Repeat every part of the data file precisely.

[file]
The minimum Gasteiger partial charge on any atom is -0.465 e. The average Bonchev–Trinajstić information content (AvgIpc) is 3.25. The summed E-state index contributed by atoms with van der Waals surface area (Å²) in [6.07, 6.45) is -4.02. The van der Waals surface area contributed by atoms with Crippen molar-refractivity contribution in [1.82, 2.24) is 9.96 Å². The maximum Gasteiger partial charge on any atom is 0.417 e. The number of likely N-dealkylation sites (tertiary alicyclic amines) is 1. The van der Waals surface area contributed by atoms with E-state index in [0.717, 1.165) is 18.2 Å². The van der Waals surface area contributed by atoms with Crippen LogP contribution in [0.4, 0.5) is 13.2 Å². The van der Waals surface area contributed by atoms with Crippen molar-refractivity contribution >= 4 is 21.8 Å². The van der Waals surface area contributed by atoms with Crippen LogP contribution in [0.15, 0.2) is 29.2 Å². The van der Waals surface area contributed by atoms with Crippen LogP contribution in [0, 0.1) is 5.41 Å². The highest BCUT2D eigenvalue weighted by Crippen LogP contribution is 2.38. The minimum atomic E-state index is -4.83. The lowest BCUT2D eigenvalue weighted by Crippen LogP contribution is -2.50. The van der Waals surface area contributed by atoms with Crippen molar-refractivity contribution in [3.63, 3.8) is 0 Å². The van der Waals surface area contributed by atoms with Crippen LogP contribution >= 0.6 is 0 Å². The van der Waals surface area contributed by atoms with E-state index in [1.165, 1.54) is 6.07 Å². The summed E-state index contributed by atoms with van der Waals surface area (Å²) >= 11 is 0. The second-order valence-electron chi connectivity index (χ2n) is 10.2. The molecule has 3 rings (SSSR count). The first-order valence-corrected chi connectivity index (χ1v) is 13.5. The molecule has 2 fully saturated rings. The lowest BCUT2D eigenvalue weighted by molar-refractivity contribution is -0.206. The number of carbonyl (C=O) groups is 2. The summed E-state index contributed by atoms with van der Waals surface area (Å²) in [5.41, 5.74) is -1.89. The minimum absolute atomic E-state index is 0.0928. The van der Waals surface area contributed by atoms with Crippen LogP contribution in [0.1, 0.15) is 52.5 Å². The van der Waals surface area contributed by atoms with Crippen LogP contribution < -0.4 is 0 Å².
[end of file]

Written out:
The minimum Gasteiger partial charge on any atom is -0.465 e. The average Bonchev–Trinajstić information content (AvgIpc) is 3.25. The summed E-state index contributed by atoms with van der Waals surface area (Å²) in [6.07, 6.45) is -4.02. The van der Waals surface area contributed by atoms with Crippen molar-refractivity contribution in [1.82, 2.24) is 9.96 Å². The maximum Gasteiger partial charge on any atom is 0.417 e. The number of likely N-dealkylation sites (tertiary alicyclic amines) is 1. The van der Waals surface area contributed by atoms with E-state index in [0.717, 1.165) is 18.2 Å². The van der Waals surface area contributed by atoms with Crippen LogP contribution in [0.4, 0.5) is 13.2 Å². The van der Waals surface area contributed by atoms with Crippen molar-refractivity contribution >= 4 is 21.8 Å². The van der Waals surface area contributed by atoms with Crippen LogP contribution in [0.15, 0.2) is 29.2 Å². The van der Waals surface area contributed by atoms with Crippen LogP contribution in [0, 0.1) is 5.41 Å². The highest BCUT2D eigenvalue weighted by Crippen LogP contribution is 2.38. The minimum atomic E-state index is -4.83. The lowest BCUT2D eigenvalue weighted by Crippen LogP contribution is -2.50. The van der Waals surface area contributed by atoms with Crippen molar-refractivity contribution in [3.63, 3.8) is 0 Å². The van der Waals surface area contributed by atoms with Crippen LogP contribution >= 0.6 is 0 Å². The van der Waals surface area contributed by atoms with E-state index in [1.165, 1.54) is 6.07 Å². The summed E-state index contributed by atoms with van der Waals surface area (Å²) >= 11 is 0. The second-order valence-electron chi connectivity index (χ2n) is 10.2. The molecule has 3 rings (SSSR count). The first-order valence-corrected chi connectivity index (χ1v) is 13.5. The molecule has 2 fully saturated rings. The lowest BCUT2D eigenvalue weighted by molar-refractivity contribution is -0.206. The number of carbonyl (C=O) groups is 2. The summed E-state index contributed by atoms with van der Waals surface area (Å²) in [5.41, 5.74) is -1.89. The minimum absolute atomic E-state index is 0.0928. The van der Waals surface area contributed by atoms with Crippen LogP contribution in [0.1, 0.15) is 52.5 Å². The van der Waals surface area contributed by atoms with Crippen LogP contribution < -0.4 is 0 Å².